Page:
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France

Who are France’s Red Scarves?

media Foulards Rouges de France was launched on Facebook on the 26th November, 2018 Facebook/Foulards Rouges de France

Thousands of demonstrators known as foulards rouges – or Red Scarves – are to march in Paris on Sunday to call for an end to violence at Yellow Vest protests. The police are bracing themselves for clashes between some members of the two protest movements.

Alarmed by images of people being attacked by Yellow Vest protesters during the first weekend of nationwide demonstrations in November, John Christophe Werner decided to take action.

On 26 November he took to his computer at his home in Vaucluse, southern France, and set up a Facebook page. Today the Red Scarves of Francehas over 21,000 followers, most of whom agree that Yellow Vest protests are disrupting daily life.

“People are tired of the roadblocks. They are bad for business, and children are prevented from getting to school on time,” Red Scarves spokesperson Alex Brun tells RFI by telephone from Montpellier in the south of France.

Roadblocks have been an integral part of the Yellow Vest, or gilets jaunes, protest strategy. Ten people have been killed since the demonstrations began, most of them in accidents at or near roadblocks.

Red Scarves split

The Red Scarves movement soon spread geographically and has taken root in Bordeaux, Brittany, Lyon and many more small towns across France. The group’s leadership has split.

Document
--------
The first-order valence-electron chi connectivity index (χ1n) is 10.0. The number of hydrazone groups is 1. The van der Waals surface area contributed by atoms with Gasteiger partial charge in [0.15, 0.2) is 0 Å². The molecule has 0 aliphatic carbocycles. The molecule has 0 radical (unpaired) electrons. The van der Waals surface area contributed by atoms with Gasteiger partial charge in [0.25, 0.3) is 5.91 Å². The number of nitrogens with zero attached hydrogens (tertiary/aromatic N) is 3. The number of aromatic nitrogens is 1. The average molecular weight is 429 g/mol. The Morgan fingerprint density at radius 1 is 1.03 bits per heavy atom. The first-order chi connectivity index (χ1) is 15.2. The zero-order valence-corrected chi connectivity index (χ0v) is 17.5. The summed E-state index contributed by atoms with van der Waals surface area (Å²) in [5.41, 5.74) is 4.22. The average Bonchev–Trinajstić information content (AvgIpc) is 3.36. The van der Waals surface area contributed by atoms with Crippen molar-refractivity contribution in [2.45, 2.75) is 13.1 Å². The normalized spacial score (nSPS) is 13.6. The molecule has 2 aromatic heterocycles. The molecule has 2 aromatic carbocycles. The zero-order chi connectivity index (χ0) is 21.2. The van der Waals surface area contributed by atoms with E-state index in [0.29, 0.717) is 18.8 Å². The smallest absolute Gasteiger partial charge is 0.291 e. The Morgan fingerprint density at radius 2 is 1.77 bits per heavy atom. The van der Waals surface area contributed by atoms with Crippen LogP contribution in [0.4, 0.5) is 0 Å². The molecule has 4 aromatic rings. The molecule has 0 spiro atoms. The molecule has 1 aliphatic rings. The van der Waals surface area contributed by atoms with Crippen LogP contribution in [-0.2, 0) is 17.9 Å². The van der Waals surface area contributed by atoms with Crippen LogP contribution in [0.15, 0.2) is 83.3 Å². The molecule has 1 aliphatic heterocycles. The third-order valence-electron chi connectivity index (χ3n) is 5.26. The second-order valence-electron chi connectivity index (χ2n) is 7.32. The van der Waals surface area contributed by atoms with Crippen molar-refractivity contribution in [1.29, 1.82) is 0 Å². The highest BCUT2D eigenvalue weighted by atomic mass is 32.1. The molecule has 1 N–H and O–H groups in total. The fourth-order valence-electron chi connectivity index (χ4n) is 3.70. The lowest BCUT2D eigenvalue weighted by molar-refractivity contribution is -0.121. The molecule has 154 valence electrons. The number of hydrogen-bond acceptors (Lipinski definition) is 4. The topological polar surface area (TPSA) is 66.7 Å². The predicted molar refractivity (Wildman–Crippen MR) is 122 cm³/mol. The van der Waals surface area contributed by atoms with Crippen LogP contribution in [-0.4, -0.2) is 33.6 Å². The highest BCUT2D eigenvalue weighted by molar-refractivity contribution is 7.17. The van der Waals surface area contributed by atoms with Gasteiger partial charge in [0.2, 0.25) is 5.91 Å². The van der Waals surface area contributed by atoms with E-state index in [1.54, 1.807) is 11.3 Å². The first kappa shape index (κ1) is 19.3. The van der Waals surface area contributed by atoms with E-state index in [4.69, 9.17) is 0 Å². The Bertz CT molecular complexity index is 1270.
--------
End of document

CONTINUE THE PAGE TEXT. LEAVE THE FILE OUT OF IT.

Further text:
Laurent Soulié has proclaimed himself spokesman of a breakaway group of The Red Scarves, and in early January he rallied supporters on Facebook to sign up for a march in support of President Emmanuel Macron.

This provoked the wrath of the Yellow Vests and some within the Red Scarves of France who slammed Soulié for supporting France’s embattled president.

“The Red Scarves is an apolitical citizen movement,” Brun, the spokesperson for the Foulards Rouges explains.

Members of Macron’s government were quick to applaude Soulié’s faction of the Red Scarves for organising a march in support of the French Republic.

Chief among them was the education minister Jean-Michel Blanquer who on 16 January told parliament: “there’s a need to show that the national spirit is alive,” in reference to the Red Scarves.

To go or not to go?

As concerns began to grow over possible violent clashes between Red Scarves and Yellow Vests, members of the ruling Republic On the Move party said they would not attend Sunday’s march.

As criticism mounted Soulié backtracked and renamed the march Marche républicaine des liberté or national freedom march. Ten thousand people have signed up, many of whom are expected to march from Place de la Nation to Place de la Bastille in Paris.

But founding members of the Red Scarves of France are calling on their followers not to attend.

“We feel that the Great Debate launched by President Macron is the best way to resolve problems caused by the Yellow Vests, rather than confronting them on the street,” Brun says.

For the past week since launching the Great Debate President Macron has been zigzagging across France to meet with mayors in an attempt to address the grievances of the Yellow Vests and their sympathisers.

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